From molecular-scale electrical double-layer structure to 3D nano-rheology properties of solid electrolyte interphase

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Nanoscale Science of Materials for Energy Storage and Generation
Dr Yue Chen (1, 3, 4), Sergio Gonzalez-Munoz (1, 4), Wenkai Wu (2), Prof. Oleg Kolosov (1, 4)
1. Lancaster University
2. Swansea University
3. Fujian Normal University
4. The Faraday Institution

Solid-state interphase, 3D-AFM, Electrical double layer; battery

Abstract text

The solid electrolyte interphase (SEI), a passivation layer formed on the battery electrode-electrolyte interface [1], defines fundamental battery properties - its capacity, cycle stability, and safety. While understanding the SEI formation holds keys to these, such studies are complicated by the diversity of interlinked surface reactions and complex nanoarchitecture of the anode active material and electrical double layer (EDL) [2]. Such nanoarchitecture predetermines the electrolyte supramolecular interactions, electrical charge, and ion transport, therefore, dominating the initial SEI formation. To date, the real space molecular arrangements of electrolyte solvents/anions inside the EDL and their effects on the SEI formation remain elusive [3].


In this work, we resolve this complex puzzle, using a novel solid-liquid interface characterization tool with a nanoscale spatial resolution for accessing the whole evolution process from initial molecular-scale EDL structures, toward nanoscale 3D SEI structures. We introduce in-situ electrochemical 3D nanorheology microscopy (3D-NRM) [4] combined with magnetic excitation molecular-level solvation force spectroscopy and molecular dynamics simulations to explore a matrix of two morphologically dissimilar but chemically identical surfaces of typical carbon electrode material (basal and edge graphene planes) and different solvent-electrolyte systems (strong and weakly solvating electrolytes, as well as ionic liquid electrolyte). These approaches allowed us to get direct insight into the atomistic pictures for the underlying influence of cation’s intercalation and solvation structures on the initial SEI formation.


Figure 1 (a) SEI formation on graphite atomic step in EC-based electrolyte, (b) Surface force spectroscopy of graphite and 1 M LiFSI in 1,4 Dioxane electrolyte interface, (c) The sketch of nanoscale EDL model derived from the force spectroscopy.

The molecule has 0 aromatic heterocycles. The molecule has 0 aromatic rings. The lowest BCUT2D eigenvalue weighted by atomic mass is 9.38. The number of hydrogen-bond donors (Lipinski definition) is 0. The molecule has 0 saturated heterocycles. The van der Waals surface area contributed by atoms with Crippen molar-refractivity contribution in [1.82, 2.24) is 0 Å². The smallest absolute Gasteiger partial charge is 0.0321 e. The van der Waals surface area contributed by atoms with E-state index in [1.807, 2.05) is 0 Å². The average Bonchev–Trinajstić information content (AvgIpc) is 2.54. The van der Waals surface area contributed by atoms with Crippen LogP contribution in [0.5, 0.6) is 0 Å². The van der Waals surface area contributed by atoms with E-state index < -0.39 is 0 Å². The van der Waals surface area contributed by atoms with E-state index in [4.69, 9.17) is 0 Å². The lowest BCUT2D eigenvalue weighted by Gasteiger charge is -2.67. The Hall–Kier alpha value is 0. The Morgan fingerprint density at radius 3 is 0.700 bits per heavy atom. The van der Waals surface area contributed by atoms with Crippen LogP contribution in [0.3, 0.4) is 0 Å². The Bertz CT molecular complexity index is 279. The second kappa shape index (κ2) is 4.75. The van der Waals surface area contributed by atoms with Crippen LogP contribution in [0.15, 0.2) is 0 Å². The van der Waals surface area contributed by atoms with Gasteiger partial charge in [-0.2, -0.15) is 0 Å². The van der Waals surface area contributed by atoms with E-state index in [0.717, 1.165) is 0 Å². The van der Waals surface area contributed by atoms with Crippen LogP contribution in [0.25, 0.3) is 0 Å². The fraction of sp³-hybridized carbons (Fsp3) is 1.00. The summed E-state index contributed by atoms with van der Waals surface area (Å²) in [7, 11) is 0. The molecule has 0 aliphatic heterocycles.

We found that in the traditional ethylene carbonate (EC) based electrolyte, the strong coordination and co-intercalation of EC solvent dominate the electrolyte decomposition, causing the “swelling” of graphite carbon edge planes and thick SEI accumulations (Figure 1a), confirming that SEI formation is graphite crystal plane dependent. At the same time, in the weakly solvation and ionic liquid electrolytes, where the first cation solvation sheath is occupied by the fluorine-rich anion, the negatively polarized electrode surface builds up a unique and ordered EDL structure (Figures 1b, c) resulting in the preferential reductive decomposition of the anion and creating a highly sought after robust SEI layer. We also observe that the solvent/anion coordination structures with lithium/sodium cation within EDL vary from the bulk electrolyte, modifying the HOMO level of the electrolyte and affecting it electrochemical stability. Our understanding of these key interfacial structural factors in SEI formation allows targeting an electrochemically and mechanically robust surface passivation layer and guiding the development of efficient and safe rechargeable batteries.



1. Liu, T., et al., In situ quantification of interphasial chemistry in Li-ion battery. Nat Nanotechnol, 2019. 14(1): p. 50-56.

2. Rakov, D.A., et al., Engineering high-energy-density sodium battery anodes for improved cycling with superconcentrated ionic-liquid electrolytes. Nat Mater, 2020.

3. Li, C.-Y., et al., Unconventional interfacial water structure of highly concentrated aqueous electrolytes at negative electrode polarizations. Nature Communications, 2022. 13(1).

4. Chen, Y. et al, Controlling Interfacial Reduction Kinetics and Suppressing Electrochemical Oscillations in Li4Ti5O12 Thin-Film Anodes, Advanced Functional Materials 2021, 31 (43), 2105354.